Posts Tagged ‘Aphyllon’

Still More Discoveries at Bristow Prairie

The rock garden is always gorgeous in June and July. The cream-colored hotrock penstemon (Penstemon deustus) was at peak. It was joined by frosted paintbrush (Castilleja pruinosa), Oregon sunshine (Eriophyllum lanatum), bluefield gilia (Gilia capitata), and much more.

On July 3rd, John Koenig and I went to Bristow Prairie, one of our favorite places. Due to the pandemic, we drove up separately. Turns out we were both planning to go, so we figured we might as well go at the same time. Two sets of eyes are much better for finding interesting things. And we always seem to find unusual plants and other cool things up in this wonderful area.

It takes a very tiny bee to pollinate the little flowers of Columbia lewisia.

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Milkweed is Up and Dippers are Out

One of the milkweeds was close to the cliff edge above the quarry. Thank goodness for the long zoom on my camera so I could take the photo from a safe distance from the edge.

On Monday, May 4, I headed out to the Rigdon area southeast of Oakridge to check on the purple or heartleaf milkweed (Asclepias cordifolia). At home, my little seedlings had been germinating, and some of last year’s seedlings were reemerging, so I was pretty sure the milkweed would be up at Big Pine Opening. I was surprised to see how tall some of the plants were, and several even had a few open flowers. I relocated the “chia pet” milkweed plant(s) from last year (see Three Trips in a Row to Rigdon). It was still growing in the same bizarre manner. I’m really puzzled by this odd plant, but I’ll just have to watch it as it develops. I wonder if it will flower eventually.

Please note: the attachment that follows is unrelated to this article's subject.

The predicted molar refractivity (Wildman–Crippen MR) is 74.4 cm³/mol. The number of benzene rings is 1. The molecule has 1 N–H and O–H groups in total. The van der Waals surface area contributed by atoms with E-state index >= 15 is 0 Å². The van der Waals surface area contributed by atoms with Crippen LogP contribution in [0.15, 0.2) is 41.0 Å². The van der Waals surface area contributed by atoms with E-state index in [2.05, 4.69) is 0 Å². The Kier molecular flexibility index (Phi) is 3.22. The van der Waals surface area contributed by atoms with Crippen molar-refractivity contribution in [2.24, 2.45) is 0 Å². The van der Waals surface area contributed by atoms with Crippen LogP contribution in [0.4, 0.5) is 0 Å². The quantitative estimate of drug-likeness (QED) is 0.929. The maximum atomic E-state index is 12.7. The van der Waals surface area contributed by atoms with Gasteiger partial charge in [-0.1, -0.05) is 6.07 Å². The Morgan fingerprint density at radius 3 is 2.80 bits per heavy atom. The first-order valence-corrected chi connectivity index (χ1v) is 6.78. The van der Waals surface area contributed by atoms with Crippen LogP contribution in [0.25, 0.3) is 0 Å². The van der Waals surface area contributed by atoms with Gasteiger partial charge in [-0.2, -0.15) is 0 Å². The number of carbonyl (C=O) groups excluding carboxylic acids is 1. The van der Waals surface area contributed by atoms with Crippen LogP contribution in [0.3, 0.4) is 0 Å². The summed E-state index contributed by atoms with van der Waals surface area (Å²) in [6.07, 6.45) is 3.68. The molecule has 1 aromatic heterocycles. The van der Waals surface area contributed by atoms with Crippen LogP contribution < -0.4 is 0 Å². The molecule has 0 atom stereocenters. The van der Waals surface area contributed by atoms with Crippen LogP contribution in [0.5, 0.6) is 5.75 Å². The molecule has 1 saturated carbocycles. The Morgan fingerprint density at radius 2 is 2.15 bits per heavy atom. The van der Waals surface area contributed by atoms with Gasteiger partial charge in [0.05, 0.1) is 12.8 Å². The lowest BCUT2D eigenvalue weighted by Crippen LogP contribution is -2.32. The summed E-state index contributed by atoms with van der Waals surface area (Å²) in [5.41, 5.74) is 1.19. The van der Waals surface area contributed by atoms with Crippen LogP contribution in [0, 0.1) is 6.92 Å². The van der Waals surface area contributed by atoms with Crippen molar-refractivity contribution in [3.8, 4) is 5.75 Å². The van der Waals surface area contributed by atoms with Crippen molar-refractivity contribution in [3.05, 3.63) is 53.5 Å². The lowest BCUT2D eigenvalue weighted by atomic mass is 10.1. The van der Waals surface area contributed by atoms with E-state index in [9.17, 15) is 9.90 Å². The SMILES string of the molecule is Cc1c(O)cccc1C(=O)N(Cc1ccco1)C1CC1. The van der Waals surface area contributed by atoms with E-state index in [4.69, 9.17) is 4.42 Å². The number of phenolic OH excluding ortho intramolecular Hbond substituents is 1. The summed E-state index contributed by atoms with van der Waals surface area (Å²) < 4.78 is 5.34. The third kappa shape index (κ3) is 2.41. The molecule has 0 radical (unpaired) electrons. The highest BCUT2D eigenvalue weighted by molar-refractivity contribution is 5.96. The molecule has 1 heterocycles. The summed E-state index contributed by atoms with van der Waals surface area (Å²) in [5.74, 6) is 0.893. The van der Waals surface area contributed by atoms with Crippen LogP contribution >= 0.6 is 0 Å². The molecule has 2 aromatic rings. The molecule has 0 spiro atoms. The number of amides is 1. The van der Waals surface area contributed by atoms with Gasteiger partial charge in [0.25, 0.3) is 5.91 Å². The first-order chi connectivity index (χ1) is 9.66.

Last year’s chia pet-like clump of purple milkweed is up again at Big Pine Opening. Comparing it to last year’s photo, it looks like it has fewer, larger shoots, but it is still way more congested than a normal plant.

Big Pine Opening is an open slope at the intersection of Road 21 and gravel Road 2135. On the side facing the gravel road, the hillside was been carved out for a quarry. Unfortunately, the milkweed only grows on the top of the slope on the side above the old quarry. After seeing milkweed growing in the relics of a quarry at “Maple Creek Meadow” (see Surveying Milkweed at “Maple Creek Meadow”), I’d wondered whether the milkweed might be able to grow in the quarry itself at Big Pine Opening. After checking out the milkweed at the top, I went back down to the road and walked partway up the talus in the quarry—I wasn’t up to the difficult task of going high up the loose rock, but, with my binoculars, I was able to spot two patches growing in the gravel along the north side, in the partial shade of a couple of young ponderosa pine. There appeared to be at least a dozen plants large enough to be in bud. One more plant was growing in the main slope. I’m not sure if I can get close enough to the plants for a good count, but I’m just pleased the population is expanding into the quarry side. I suspect there might have been more milkweed on that side before the quarry was created, so maybe they are repopulating below where they once grew. Read the rest of this entry »

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